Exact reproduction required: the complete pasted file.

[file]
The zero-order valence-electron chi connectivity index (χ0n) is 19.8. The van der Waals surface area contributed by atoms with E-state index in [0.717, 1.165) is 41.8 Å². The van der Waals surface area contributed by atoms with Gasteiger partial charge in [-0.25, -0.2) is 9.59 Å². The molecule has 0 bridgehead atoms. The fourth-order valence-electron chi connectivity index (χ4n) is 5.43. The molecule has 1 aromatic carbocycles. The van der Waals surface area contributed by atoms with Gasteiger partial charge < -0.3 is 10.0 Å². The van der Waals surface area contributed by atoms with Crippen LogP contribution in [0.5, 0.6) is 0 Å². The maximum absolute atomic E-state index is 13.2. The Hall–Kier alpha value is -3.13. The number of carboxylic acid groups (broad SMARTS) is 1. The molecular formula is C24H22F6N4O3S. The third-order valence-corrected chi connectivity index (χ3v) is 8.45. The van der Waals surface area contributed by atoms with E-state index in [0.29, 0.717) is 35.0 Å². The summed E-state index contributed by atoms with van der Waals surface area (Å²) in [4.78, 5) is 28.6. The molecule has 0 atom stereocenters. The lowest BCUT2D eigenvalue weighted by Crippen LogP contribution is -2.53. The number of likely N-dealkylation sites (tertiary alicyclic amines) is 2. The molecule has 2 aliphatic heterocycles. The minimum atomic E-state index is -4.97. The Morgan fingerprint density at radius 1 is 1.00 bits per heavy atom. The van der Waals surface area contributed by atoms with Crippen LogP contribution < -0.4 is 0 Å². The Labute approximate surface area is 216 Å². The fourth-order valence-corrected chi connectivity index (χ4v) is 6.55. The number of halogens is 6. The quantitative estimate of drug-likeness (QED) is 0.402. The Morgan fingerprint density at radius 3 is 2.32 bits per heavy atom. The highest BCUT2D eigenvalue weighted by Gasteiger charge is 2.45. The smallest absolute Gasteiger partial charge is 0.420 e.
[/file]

The zero-order valence-electron chi connectivity index (χ0n) is 19.8. The van der Waals surface area contributed by atoms with E-state index in [0.717, 1.165) is 41.8 Å². The van der Waals surface area contributed by atoms with Gasteiger partial charge in [-0.25, -0.2) is 9.59 Å². The molecule has 0 bridgehead atoms. The fourth-order valence-electron chi connectivity index (χ4n) is 5.43. The molecule has 1 aromatic carbocycles. The van der Waals surface area contributed by atoms with Gasteiger partial charge < -0.3 is 10.0 Å². The van der Waals surface area contributed by atoms with Crippen LogP contribution in [0.5, 0.6) is 0 Å². The maximum absolute atomic E-state index is 13.2. The Hall–Kier alpha value is -3.13. The number of carboxylic acid groups (broad SMARTS) is 1. The molecular formula is C24H22F6N4O3S. The third-order valence-corrected chi connectivity index (χ3v) is 8.45. The van der Waals surface area contributed by atoms with E-state index in [0.29, 0.717) is 35.0 Å². The summed E-state index contributed by atoms with van der Waals surface area (Å²) in [4.78, 5) is 28.6. The molecule has 0 atom stereocenters. The lowest BCUT2D eigenvalue weighted by Crippen LogP contribution is -2.53. The number of likely N-dealkylation sites (tertiary alicyclic amines) is 2. The molecule has 2 aliphatic heterocycles. The minimum atomic E-state index is -4.97. The Morgan fingerprint density at radius 1 is 1.00 bits per heavy atom. The van der Waals surface area contributed by atoms with Crippen LogP contribution < -0.4 is 0 Å². The Labute approximate surface area is 216 Å². The fourth-order valence-corrected chi connectivity index (χ4v) is 6.55. The number of halogens is 6. The quantitative estimate of drug-likeness (QED) is 0.402. The Morgan fingerprint density at radius 3 is 2.32 bits per heavy atom. The highest BCUT2D eigenvalue weighted by Gasteiger charge is 2.45. The smallest absolute Gasteiger partial charge is 0.420 e.